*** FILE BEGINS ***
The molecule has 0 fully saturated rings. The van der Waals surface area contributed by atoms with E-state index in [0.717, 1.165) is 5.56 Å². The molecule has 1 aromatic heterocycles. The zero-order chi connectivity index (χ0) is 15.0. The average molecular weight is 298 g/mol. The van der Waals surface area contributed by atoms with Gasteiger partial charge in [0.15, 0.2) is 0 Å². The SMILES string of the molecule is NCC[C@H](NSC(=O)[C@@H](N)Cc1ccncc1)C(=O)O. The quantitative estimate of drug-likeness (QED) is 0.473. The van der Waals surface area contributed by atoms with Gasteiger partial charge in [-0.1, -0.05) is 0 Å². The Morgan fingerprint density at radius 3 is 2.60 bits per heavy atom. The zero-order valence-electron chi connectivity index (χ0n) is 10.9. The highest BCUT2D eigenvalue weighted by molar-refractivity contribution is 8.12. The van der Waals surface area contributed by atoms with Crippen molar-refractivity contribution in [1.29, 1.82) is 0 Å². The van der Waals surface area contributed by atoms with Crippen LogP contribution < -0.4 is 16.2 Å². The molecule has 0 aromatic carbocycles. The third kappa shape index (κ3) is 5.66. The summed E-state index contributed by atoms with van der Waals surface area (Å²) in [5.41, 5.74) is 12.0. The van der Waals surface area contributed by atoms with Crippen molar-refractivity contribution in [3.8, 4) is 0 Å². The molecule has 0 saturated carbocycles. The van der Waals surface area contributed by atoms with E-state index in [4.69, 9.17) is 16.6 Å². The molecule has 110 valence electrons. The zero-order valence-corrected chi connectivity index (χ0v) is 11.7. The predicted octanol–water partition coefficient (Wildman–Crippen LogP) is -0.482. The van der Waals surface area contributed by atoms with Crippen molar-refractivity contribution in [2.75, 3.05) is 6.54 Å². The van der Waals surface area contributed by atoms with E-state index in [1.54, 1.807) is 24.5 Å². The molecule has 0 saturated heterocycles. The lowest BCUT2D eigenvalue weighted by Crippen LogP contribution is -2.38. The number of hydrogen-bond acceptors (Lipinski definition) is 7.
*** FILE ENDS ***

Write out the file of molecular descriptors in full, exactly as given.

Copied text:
The molecule has 0 fully saturated rings. The van der Waals surface area contributed by atoms with E-state index in [0.717, 1.165) is 5.56 Å². The molecule has 1 aromatic heterocycles. The zero-order chi connectivity index (χ0) is 15.0. The average molecular weight is 298 g/mol. The van der Waals surface area contributed by atoms with Gasteiger partial charge in [0.15, 0.2) is 0 Å². The SMILES string of the molecule is NCC[C@H](NSC(=O)[C@@H](N)Cc1ccncc1)C(=O)O. The quantitative estimate of drug-likeness (QED) is 0.473. The van der Waals surface area contributed by atoms with Gasteiger partial charge in [-0.1, -0.05) is 0 Å². The Morgan fingerprint density at radius 3 is 2.60 bits per heavy atom. The zero-order valence-electron chi connectivity index (χ0n) is 10.9. The highest BCUT2D eigenvalue weighted by molar-refractivity contribution is 8.12. The van der Waals surface area contributed by atoms with Crippen molar-refractivity contribution in [1.29, 1.82) is 0 Å². The van der Waals surface area contributed by atoms with Crippen LogP contribution < -0.4 is 16.2 Å². The molecule has 0 aromatic carbocycles. The third kappa shape index (κ3) is 5.66. The summed E-state index contributed by atoms with van der Waals surface area (Å²) in [5.41, 5.74) is 12.0. The van der Waals surface area contributed by atoms with Crippen molar-refractivity contribution in [3.8, 4) is 0 Å². The molecule has 0 saturated carbocycles. The van der Waals surface area contributed by atoms with E-state index in [4.69, 9.17) is 16.6 Å². The molecule has 110 valence electrons. The zero-order valence-corrected chi connectivity index (χ0v) is 11.7. The predicted octanol–water partition coefficient (Wildman–Crippen LogP) is -0.482. The van der Waals surface area contributed by atoms with Crippen molar-refractivity contribution in [2.75, 3.05) is 6.54 Å². The van der Waals surface area contributed by atoms with E-state index in [1.54, 1.807) is 24.5 Å². The molecule has 0 saturated heterocycles. The lowest BCUT2D eigenvalue weighted by Crippen LogP contribution is -2.38. The number of hydrogen-bond acceptors (Lipinski definition) is 7.